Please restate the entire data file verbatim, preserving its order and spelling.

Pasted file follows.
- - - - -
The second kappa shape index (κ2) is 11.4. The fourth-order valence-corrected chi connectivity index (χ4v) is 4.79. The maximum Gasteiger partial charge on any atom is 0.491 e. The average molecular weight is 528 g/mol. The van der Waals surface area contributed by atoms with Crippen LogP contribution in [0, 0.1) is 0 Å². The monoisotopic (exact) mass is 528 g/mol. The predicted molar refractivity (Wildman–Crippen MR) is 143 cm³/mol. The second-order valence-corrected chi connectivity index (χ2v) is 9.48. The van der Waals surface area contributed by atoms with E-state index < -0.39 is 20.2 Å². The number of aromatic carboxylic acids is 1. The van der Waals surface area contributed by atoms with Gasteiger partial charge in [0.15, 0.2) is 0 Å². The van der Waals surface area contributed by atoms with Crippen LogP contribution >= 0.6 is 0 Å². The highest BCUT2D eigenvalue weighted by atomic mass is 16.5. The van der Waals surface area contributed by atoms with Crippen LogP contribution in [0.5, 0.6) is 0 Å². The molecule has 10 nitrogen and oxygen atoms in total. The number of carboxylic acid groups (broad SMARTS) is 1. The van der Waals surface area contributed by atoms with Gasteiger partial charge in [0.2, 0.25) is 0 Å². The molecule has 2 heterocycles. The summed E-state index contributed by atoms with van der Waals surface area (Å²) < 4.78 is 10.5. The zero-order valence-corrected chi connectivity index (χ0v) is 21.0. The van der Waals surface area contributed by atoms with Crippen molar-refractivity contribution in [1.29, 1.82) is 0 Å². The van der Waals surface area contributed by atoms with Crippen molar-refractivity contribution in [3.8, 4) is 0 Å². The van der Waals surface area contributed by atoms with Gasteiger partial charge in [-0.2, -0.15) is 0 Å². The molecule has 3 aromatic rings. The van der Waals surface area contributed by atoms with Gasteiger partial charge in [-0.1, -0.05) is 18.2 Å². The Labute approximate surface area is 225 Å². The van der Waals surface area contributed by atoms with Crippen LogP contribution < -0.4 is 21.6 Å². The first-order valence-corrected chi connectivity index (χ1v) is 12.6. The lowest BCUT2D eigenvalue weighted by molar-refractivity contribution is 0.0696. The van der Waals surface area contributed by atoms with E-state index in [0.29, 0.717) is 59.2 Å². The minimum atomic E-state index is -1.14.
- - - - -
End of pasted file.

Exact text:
The second kappa shape index (κ2) is 11.4. The fourth-order valence-corrected chi connectivity index (χ4v) is 4.79. The maximum Gasteiger partial charge on any atom is 0.491 e. The average molecular weight is 528 g/mol. The van der Waals surface area contributed by atoms with Crippen LogP contribution in [0, 0.1) is 0 Å². The monoisotopic (exact) mass is 528 g/mol. The predicted molar refractivity (Wildman–Crippen MR) is 143 cm³/mol. The second-order valence-corrected chi connectivity index (χ2v) is 9.48. The van der Waals surface area contributed by atoms with E-state index < -0.39 is 20.2 Å². The number of aromatic carboxylic acids is 1. The van der Waals surface area contributed by atoms with Gasteiger partial charge in [0.15, 0.2) is 0 Å². The van der Waals surface area contributed by atoms with Crippen LogP contribution >= 0.6 is 0 Å². The highest BCUT2D eigenvalue weighted by atomic mass is 16.5. The van der Waals surface area contributed by atoms with Crippen LogP contribution in [0.5, 0.6) is 0 Å². The molecule has 10 nitrogen and oxygen atoms in total. The number of carboxylic acid groups (broad SMARTS) is 1. The van der Waals surface area contributed by atoms with Gasteiger partial charge in [0.2, 0.25) is 0 Å². The molecule has 2 heterocycles. The summed E-state index contributed by atoms with van der Waals surface area (Å²) < 4.78 is 10.5. The zero-order valence-corrected chi connectivity index (χ0v) is 21.0. The van der Waals surface area contributed by atoms with Crippen molar-refractivity contribution in [1.29, 1.82) is 0 Å². The van der Waals surface area contributed by atoms with Crippen molar-refractivity contribution in [3.8, 4) is 0 Å². The van der Waals surface area contributed by atoms with Gasteiger partial charge in [-0.2, -0.15) is 0 Å². The molecule has 3 aromatic rings. The van der Waals surface area contributed by atoms with Gasteiger partial charge in [-0.1, -0.05) is 18.2 Å². The Labute approximate surface area is 225 Å². The van der Waals surface area contributed by atoms with Crippen LogP contribution < -0.4 is 21.6 Å². The first-order valence-corrected chi connectivity index (χ1v) is 12.6. The lowest BCUT2D eigenvalue weighted by molar-refractivity contribution is 0.0696. The van der Waals surface area contributed by atoms with E-state index in [0.29, 0.717) is 59.2 Å². The minimum atomic E-state index is -1.14.